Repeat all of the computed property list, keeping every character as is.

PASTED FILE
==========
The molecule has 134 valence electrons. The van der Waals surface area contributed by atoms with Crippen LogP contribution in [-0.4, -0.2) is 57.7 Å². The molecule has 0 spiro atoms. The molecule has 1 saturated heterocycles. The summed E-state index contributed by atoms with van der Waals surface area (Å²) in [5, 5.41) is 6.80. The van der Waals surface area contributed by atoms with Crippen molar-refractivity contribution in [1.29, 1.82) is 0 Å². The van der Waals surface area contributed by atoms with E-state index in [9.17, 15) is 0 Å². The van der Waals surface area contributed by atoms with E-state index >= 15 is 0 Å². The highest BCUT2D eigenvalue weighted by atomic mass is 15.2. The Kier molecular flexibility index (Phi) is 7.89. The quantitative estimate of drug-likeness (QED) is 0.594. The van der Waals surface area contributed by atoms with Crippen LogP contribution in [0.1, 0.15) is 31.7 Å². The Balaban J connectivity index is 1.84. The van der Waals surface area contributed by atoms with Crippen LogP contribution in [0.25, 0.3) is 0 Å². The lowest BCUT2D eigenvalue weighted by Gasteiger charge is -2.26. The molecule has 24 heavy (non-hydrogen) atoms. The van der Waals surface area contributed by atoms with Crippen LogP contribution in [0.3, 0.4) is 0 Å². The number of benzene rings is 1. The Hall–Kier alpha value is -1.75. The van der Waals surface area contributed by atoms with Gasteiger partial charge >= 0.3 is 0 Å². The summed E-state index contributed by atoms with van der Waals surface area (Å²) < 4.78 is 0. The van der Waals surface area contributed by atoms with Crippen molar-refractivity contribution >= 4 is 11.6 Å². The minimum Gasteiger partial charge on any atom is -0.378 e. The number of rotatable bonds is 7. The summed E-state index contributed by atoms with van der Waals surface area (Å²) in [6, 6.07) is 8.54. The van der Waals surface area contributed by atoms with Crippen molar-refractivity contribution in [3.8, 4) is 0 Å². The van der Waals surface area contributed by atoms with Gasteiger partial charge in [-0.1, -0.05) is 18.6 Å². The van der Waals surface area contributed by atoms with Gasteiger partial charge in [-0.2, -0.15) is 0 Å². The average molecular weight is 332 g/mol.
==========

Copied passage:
The molecule has 134 valence electrons. The van der Waals surface area contributed by atoms with Crippen LogP contribution in [-0.4, -0.2) is 57.7 Å². The molecule has 0 spiro atoms. The molecule has 1 saturated heterocycles. The summed E-state index contributed by atoms with van der Waals surface area (Å²) in [5, 5.41) is 6.80. The van der Waals surface area contributed by atoms with Crippen molar-refractivity contribution in [1.29, 1.82) is 0 Å². The van der Waals surface area contributed by atoms with E-state index in [9.17, 15) is 0 Å². The van der Waals surface area contributed by atoms with E-state index >= 15 is 0 Å². The highest BCUT2D eigenvalue weighted by atomic mass is 15.2. The Kier molecular flexibility index (Phi) is 7.89. The quantitative estimate of drug-likeness (QED) is 0.594. The van der Waals surface area contributed by atoms with Crippen LogP contribution in [0.1, 0.15) is 31.7 Å². The Balaban J connectivity index is 1.84. The van der Waals surface area contributed by atoms with Crippen LogP contribution in [0.25, 0.3) is 0 Å². The lowest BCUT2D eigenvalue weighted by Gasteiger charge is -2.26. The molecule has 24 heavy (non-hydrogen) atoms. The van der Waals surface area contributed by atoms with Crippen LogP contribution in [0.3, 0.4) is 0 Å². The number of benzene rings is 1. The Hall–Kier alpha value is -1.75. The van der Waals surface area contributed by atoms with Gasteiger partial charge >= 0.3 is 0 Å². The summed E-state index contributed by atoms with van der Waals surface area (Å²) < 4.78 is 0. The van der Waals surface area contributed by atoms with Crippen molar-refractivity contribution >= 4 is 11.6 Å². The minimum Gasteiger partial charge on any atom is -0.378 e. The number of rotatable bonds is 7. The summed E-state index contributed by atoms with van der Waals surface area (Å²) in [6, 6.07) is 8.54. The van der Waals surface area contributed by atoms with Crippen molar-refractivity contribution in [3.8, 4) is 0 Å². The van der Waals surface area contributed by atoms with Gasteiger partial charge in [-0.1, -0.05) is 18.6 Å². The van der Waals surface area contributed by atoms with Gasteiger partial charge in [-0.2, -0.15) is 0 Å². The average molecular weight is 332 g/mol.